Researchers develop a new method of 3D printing with latex
Widely used in different industries, latex is the most flexible material known so far. It has a natural origin and is composed of long polymer chains rolled into water-dispersed nanoparticles. Although, in general, latex is very well known, little has been said about it within the additive manufacturing context, as very precise characteristics are needed to be able to print with this material. This week a group of researchers from Virginia Tech University (VTU), in collaboration with the team from Michelin North America, have developed a new method for 3D printing with latex, which opens the way for printing with more elastic materials.
Phil Scott, a fifth-year student at the Long Research Group and part of the research team, had been trying for some time to synthesize latex to achieve the molecular weight and mechanical properties needed for 3D printing. By using liquid latex, he realized that the material that was extremely brittle and difficult to alter chemically.
“Latex is in a Zen state,” explained Viswanath Meenakshisundaram, a PhD student in mechanical engineering who is collaborating on the project. “If you add something to it, it will completely lose its stability and break.” To address the issue, the VTU team used water-soluble network precursors (photoinitiators) to create a tunable scaffold, surrounding the latex particles and allowing them to fuse together. This technique was successful and resulted in a latex variant that can be used in stereolithography.
The new technique of 3D printing with latex
Once the latex was chemically modified to become 3D-printable, a new 3D printer, capable of manufacturing with the new material, had to be developed. So, Meenakshisundaram set to work and developed an SLA machine to light-cure the new resin. But even with the custom 3D printer, the fluid particles of latex caused dispersion outside of the UV light projected on the surface of the latex resin, resulting in inaccurate parts being printed. Hence, the team had to improve and modify the machine: they inserted a camera into the printer to capture an image of each vat of latex resin. With its customized algorithm, the machine can “see” the interaction of ultraviolet light on the resin surface and then automatically adjust the printing parameters to correct the resin dispersion and cure only the desired shape.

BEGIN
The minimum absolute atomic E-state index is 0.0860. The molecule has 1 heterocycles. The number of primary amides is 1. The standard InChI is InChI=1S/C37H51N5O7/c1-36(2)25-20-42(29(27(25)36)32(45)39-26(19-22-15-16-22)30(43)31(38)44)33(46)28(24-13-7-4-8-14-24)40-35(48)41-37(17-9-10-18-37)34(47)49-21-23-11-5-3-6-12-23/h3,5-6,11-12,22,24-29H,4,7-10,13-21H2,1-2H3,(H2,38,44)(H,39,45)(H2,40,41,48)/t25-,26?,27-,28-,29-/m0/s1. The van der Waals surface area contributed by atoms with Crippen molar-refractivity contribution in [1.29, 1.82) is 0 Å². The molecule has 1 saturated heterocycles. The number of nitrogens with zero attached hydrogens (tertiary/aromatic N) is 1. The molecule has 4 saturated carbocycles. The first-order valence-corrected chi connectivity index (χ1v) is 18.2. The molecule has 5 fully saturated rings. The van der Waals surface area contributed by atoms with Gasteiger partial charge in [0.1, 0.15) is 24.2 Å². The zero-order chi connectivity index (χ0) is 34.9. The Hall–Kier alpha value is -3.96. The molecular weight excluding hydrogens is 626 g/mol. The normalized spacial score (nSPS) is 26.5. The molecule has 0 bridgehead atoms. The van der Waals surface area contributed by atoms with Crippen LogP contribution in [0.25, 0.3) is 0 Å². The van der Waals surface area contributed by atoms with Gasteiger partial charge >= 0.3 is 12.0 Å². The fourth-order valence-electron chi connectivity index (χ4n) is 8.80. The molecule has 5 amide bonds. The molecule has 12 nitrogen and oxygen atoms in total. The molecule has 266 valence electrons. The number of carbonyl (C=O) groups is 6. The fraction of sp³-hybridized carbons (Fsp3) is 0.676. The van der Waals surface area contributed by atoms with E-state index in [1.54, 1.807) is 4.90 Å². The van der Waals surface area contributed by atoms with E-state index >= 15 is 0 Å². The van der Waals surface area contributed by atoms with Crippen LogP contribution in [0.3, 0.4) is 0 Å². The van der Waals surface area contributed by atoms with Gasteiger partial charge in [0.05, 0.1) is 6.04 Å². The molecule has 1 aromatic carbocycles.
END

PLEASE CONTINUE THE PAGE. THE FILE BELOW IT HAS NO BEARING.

“The scaffolding gives it shape. Once you put it in the oven, the water will evaporate and the tightly wound polymer chains can relax, spread out or flow and interpenetrate the net,” said Meenakshisundaram, who described this interpenetrating polymer net as “catching fish in a net”.
To test its functionality, the VTU team 3D printed a series of light-cured latex objects. The samples were 3D printed in great detail and showed substantially improved strength over the existing latex materials, exhibiting elongations in excess of 500%, with an average breaking strength of 9.7 MPa.
The two other researchers of the project mentioned that the development of the new technique of 3D printing with latex actually opens the door to 3D printing with an unprecedented range of materials: “This work expands the opportunities for printing elastomers with complex characteristics that exhibit extensibilities greater than 500%, almost 200% above the leading commercial elastomers,” concluded the VTU researchers. More information about the project can be found on the university’s official website HERE.
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